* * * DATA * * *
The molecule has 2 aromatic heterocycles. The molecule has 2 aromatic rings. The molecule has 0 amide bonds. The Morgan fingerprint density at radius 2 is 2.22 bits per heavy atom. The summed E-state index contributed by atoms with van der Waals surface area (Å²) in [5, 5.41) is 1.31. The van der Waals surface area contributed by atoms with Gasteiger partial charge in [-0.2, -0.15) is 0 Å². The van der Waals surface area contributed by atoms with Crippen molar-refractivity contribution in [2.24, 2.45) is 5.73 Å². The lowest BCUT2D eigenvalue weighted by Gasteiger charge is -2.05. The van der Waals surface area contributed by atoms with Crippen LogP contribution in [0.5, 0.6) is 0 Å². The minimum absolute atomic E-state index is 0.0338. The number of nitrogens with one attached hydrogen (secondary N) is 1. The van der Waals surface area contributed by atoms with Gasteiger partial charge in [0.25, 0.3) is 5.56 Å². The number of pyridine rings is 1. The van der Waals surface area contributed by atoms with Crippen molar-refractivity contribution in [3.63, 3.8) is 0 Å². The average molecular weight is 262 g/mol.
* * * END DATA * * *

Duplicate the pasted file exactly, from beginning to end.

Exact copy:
The molecule has 2 aromatic heterocycles. The molecule has 2 aromatic rings. The molecule has 0 amide bonds. The Morgan fingerprint density at radius 2 is 2.22 bits per heavy atom. The summed E-state index contributed by atoms with van der Waals surface area (Å²) in [5, 5.41) is 1.31. The van der Waals surface area contributed by atoms with Gasteiger partial charge in [-0.2, -0.15) is 0 Å². The van der Waals surface area contributed by atoms with Crippen molar-refractivity contribution in [2.24, 2.45) is 5.73 Å². The lowest BCUT2D eigenvalue weighted by Gasteiger charge is -2.05. The van der Waals surface area contributed by atoms with Crippen LogP contribution in [0.5, 0.6) is 0 Å². The minimum absolute atomic E-state index is 0.0338. The number of nitrogens with one attached hydrogen (secondary N) is 1. The van der Waals surface area contributed by atoms with Gasteiger partial charge in [0.25, 0.3) is 5.56 Å². The number of pyridine rings is 1. The van der Waals surface area contributed by atoms with Crippen molar-refractivity contribution in [3.63, 3.8) is 0 Å². The average molecular weight is 262 g/mol.